Ferrari design legend dies at 85
END OF AN ERA: From left to right, the legendary Battista Pininfarina, Enzo Ferrari and Sergio Pininfarina shown together in an undated image. IMAGE: Ferrari
Milan, Italy - Sergio Pininfarina, whose family company designed almost every Ferrari since the 1950's and whose name is still synonymous with some of the world's most glamorous cars, has died at 85.
The company said on Tuesday he died during the night in his Turin home.
Pininfarina had been groomed by his father Gian Battista, a one-time Turin carriage-maker who founded the influential car design house in the 1930's, since he was a child to succeed him in the business .
Sergio Pininfarina was born in 1926. He joined the family firm after graduating in mechanical engineering from Turin's Polytechnic University, became chief executive in 1961, and chairman when his father died in 1966. By then the company had already risen to prominence through its knack for making the latest aerodynamic design trends attractive to a broader public.
The family's prestige in Italy was such that it was allowed to change its name to Pininfarina from the original Farina - Pinin, meaning "the little one" in Piedmont, was Gian Battista's nickname - with a presidential decree in 1961.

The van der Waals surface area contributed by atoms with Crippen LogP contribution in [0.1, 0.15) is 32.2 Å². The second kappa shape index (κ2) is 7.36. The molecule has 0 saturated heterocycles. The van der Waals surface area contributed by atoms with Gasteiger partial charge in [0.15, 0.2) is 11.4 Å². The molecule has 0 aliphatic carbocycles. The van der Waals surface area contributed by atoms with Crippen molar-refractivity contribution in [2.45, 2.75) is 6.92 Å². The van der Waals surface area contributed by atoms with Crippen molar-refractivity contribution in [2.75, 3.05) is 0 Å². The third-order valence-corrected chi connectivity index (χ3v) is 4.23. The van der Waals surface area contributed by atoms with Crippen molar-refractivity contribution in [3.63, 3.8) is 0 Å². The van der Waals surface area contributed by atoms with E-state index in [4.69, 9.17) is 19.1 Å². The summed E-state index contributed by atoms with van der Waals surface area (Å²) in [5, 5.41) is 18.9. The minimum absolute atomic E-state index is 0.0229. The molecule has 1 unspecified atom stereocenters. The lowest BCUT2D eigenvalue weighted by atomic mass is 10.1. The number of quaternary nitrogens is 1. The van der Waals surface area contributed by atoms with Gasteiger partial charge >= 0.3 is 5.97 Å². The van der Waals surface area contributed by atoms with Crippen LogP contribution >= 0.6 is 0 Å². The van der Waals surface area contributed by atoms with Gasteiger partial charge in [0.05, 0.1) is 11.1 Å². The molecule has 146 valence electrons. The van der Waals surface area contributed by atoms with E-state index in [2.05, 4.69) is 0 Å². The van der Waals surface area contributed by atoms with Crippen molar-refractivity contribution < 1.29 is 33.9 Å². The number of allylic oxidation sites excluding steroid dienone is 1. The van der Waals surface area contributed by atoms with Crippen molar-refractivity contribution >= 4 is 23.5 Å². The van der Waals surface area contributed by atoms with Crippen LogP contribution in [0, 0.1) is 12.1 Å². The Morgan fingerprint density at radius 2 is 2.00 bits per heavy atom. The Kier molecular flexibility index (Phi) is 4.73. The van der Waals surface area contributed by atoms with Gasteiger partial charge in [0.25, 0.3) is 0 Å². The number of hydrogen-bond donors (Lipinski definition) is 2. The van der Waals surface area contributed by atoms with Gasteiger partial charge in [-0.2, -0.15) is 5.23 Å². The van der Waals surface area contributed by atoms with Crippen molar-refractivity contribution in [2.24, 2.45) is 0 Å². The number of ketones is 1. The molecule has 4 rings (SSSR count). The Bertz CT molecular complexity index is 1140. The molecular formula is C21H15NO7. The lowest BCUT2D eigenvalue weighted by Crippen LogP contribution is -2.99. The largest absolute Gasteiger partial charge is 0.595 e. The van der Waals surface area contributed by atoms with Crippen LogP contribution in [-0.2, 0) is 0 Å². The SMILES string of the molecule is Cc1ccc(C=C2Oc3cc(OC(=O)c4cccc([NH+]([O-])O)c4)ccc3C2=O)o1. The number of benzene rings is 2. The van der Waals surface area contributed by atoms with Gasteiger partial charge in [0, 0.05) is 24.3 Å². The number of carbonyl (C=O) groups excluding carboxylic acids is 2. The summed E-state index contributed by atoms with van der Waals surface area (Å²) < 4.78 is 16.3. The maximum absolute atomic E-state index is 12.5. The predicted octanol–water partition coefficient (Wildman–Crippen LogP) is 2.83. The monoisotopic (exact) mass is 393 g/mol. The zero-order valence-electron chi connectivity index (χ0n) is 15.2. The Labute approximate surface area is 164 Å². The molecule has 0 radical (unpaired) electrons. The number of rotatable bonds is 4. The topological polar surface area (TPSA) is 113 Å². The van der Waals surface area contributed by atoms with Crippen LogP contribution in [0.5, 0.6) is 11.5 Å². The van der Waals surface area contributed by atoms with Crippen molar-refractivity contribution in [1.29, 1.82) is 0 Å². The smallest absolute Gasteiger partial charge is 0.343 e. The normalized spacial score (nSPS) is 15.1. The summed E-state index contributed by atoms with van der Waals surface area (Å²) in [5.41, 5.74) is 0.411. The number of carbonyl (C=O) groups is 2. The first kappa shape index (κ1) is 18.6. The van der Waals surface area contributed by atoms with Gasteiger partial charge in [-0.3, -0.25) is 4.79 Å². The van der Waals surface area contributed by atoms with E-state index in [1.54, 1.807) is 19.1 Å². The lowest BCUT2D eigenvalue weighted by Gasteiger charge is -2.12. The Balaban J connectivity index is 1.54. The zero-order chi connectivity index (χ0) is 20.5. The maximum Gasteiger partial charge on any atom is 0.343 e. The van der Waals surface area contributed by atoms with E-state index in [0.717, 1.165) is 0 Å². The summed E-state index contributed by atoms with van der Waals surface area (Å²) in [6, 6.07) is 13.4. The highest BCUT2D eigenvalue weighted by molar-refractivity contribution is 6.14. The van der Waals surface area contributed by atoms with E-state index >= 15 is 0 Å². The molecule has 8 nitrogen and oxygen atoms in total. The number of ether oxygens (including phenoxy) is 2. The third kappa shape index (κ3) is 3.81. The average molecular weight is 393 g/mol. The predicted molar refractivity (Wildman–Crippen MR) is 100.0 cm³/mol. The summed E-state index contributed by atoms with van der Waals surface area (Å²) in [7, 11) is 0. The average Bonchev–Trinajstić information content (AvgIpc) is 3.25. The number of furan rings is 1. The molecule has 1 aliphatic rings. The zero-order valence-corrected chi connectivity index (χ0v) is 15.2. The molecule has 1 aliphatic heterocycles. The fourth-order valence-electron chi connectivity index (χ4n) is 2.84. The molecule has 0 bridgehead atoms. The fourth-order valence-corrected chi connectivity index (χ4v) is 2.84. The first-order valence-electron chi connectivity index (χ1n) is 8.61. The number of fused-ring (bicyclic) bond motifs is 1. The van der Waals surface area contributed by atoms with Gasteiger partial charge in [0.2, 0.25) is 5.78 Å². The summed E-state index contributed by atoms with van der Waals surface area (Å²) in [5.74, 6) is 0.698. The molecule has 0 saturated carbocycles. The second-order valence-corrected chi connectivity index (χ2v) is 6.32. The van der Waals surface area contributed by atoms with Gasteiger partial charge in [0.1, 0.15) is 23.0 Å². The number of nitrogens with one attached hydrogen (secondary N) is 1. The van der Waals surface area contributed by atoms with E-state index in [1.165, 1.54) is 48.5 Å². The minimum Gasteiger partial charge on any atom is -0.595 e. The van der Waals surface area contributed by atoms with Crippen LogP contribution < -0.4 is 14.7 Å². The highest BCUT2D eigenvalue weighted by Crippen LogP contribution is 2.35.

The ground-breaking 1947 Cisalfa coupe, designed by Gian Battista "Pinin" Farina after the Second World War, now sits in New York's Museum of Modern Art. It was one of Sergio's favourite models.
Gian Battista also initiated the Ferrari connection in 1952 but Sergio ended up managing most of their common projects and turned the business from craftsman level into a world-renowned name. In his half-century reign at Pininfarina, the company's automobile production rose from 524 a per year to more than 50 000.
Besides the historic partnership with Ferrari, Alfa Romeo and Maserati (all owned by Fiat ), Pininfarina also designed cars for Rolls-Royce and other non-Italian brands. The 1963 Chevrolet Corvette Rondine, 1986 Cadillac Allante, 1995 Bentley Azure and 1996 Peugeot 406 Coupe (designed by Sergio) all wore the Pininfarina badge.
Sergio also designed the 1986 Fiat 124 Spider, 1984 Ferrari Testarossa, 2002 Ferrari Enzo, 2003 Maserati Quattroporte and the 2004 Ferrari Scaglietti. TOUGH TIMES
Sergio Pininfarina stepped down to become honorary chairman in 2006, just before the financial crisis which hit the car industry hard. Many small builders, such as Germany's Karmann and France's Heuliez, did not survive. Other design firms downsized and Italdesign - another leading Italian stylist - was acquired by VW.
Pininfarina was forced to raise capital in 2009, re-negotiate its debt and shrink its business. It had to close its manufacturing operations and reinvent itself as a smaller niche design player with the family's 77% stake in the company used as collateral for loans which must be repaid by 2018.
Pininfarina said in May, 2012 that it expected in 2012 to post its first profit since 2004.